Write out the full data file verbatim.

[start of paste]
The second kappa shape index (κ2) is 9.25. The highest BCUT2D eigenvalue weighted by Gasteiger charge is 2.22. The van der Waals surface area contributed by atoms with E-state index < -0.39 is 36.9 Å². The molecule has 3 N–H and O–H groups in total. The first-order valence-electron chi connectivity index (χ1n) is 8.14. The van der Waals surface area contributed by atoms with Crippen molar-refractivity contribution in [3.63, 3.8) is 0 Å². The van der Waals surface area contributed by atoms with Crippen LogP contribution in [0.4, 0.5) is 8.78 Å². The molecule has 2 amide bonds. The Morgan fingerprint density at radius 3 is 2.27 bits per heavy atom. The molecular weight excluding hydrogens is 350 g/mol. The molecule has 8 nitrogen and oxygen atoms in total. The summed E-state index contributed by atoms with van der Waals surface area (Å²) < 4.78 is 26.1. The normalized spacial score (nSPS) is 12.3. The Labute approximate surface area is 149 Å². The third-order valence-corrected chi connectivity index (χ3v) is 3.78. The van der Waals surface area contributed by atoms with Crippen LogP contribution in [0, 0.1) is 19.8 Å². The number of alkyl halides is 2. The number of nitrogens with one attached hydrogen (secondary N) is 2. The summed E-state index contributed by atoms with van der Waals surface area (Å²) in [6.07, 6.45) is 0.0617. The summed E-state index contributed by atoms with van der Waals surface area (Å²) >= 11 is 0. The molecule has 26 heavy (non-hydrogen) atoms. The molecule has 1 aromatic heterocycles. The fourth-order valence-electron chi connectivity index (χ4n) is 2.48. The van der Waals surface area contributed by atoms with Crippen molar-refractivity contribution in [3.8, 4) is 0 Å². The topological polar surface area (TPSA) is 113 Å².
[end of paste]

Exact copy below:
The second kappa shape index (κ2) is 9.25. The highest BCUT2D eigenvalue weighted by Gasteiger charge is 2.22. The van der Waals surface area contributed by atoms with E-state index < -0.39 is 36.9 Å². The molecule has 3 N–H and O–H groups in total. The first-order valence-electron chi connectivity index (χ1n) is 8.14. The van der Waals surface area contributed by atoms with Crippen molar-refractivity contribution in [3.63, 3.8) is 0 Å². The van der Waals surface area contributed by atoms with Crippen LogP contribution in [0.4, 0.5) is 8.78 Å². The molecule has 2 amide bonds. The Morgan fingerprint density at radius 3 is 2.27 bits per heavy atom. The molecular weight excluding hydrogens is 350 g/mol. The molecule has 8 nitrogen and oxygen atoms in total. The summed E-state index contributed by atoms with van der Waals surface area (Å²) < 4.78 is 26.1. The normalized spacial score (nSPS) is 12.3. The Labute approximate surface area is 149 Å². The third-order valence-corrected chi connectivity index (χ3v) is 3.78. The van der Waals surface area contributed by atoms with Crippen LogP contribution in [0, 0.1) is 19.8 Å². The number of alkyl halides is 2. The number of nitrogens with one attached hydrogen (secondary N) is 2. The summed E-state index contributed by atoms with van der Waals surface area (Å²) in [6.07, 6.45) is 0.0617. The summed E-state index contributed by atoms with van der Waals surface area (Å²) >= 11 is 0. The molecule has 26 heavy (non-hydrogen) atoms. The molecule has 1 aromatic heterocycles. The fourth-order valence-electron chi connectivity index (χ4n) is 2.48. The van der Waals surface area contributed by atoms with Crippen molar-refractivity contribution in [3.8, 4) is 0 Å². The topological polar surface area (TPSA) is 113 Å².